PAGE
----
pebble phosphate and of some rock phosphates are sup-
posed to be of organic origin, i. e., derived from the re-
mains of terrestrial, marine, and aerial animals. To the
farmer, phosphorus is one of the most important ele-
ments, since it is one of three that are most likely to
be deficient in soils, and thus have to be replaced
by applications of fertilizers. It is the chief com-
ponent of phosphoric acid, the substance which is more
universally deficient in soils than any other plant-food
essential and this is why phosphatic manures are of such
importance. As has been already stated, rock phosphate
occurs in immense quantities in Florida. It is also
found in large quantities in South Carolina, Tennes-
see, and in considerable amounts in North Carolina,
Alabama, California, etc. In Florida, the supply is
practicably inexhaustible. In view of the fact that
the demand for chemical fertilizers is increasing all the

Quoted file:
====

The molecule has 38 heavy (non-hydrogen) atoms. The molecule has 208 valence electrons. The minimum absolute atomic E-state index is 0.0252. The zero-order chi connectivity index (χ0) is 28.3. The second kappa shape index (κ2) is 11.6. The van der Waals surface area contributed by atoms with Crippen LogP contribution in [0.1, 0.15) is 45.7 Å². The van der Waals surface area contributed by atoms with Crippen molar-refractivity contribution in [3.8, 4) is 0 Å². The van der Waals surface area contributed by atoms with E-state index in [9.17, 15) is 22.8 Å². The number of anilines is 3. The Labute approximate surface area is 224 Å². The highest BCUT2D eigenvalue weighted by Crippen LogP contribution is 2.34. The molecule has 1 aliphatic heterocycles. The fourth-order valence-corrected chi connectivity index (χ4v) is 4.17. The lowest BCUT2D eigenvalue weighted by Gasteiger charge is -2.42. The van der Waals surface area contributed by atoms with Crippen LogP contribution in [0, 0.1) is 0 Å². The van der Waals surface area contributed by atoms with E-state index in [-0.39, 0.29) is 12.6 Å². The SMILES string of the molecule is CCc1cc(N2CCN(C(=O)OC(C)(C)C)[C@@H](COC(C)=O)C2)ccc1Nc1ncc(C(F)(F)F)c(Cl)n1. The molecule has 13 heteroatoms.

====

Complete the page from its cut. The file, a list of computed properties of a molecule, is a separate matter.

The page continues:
while, it is not improbable that the State of Florida will
yet become immensely wealthy from the development of
this single industry. The quality of the phosphate rock
mine in this State is not inferior to that mine elsewhere
in the United States, and the scientists of the world now
recognize the superiority of our deposits and, accordingly,
they are used very extensively. As the demand for ar-
tificial fertilizers increases, we may expect to see an in-
creased consumption of Florida phosphate until, after a
while, the phosphate industry will become to Florida
what the iron industry has long been to Alabama.
Various explanations by Davidson, Wyatt, and others,
have been offered to explain the origin of the phosphate
deposits of Florida, but the limit of this bulletin will ren-
der it impracticable to attempt a discussion of any of
the several theories in this place.
Cereal crops remove about twenty pounds of phos-
phoric acid, per acre, from the soil annually, and grass
crops about twelve pounds. Wiley estimates (Vol. I Agri.
Analysis) that the total amount of phosphoric acid removed
annually by the cereal and grass crops, in the United States,
is nearly four billion pounds. In a chemical analysis, the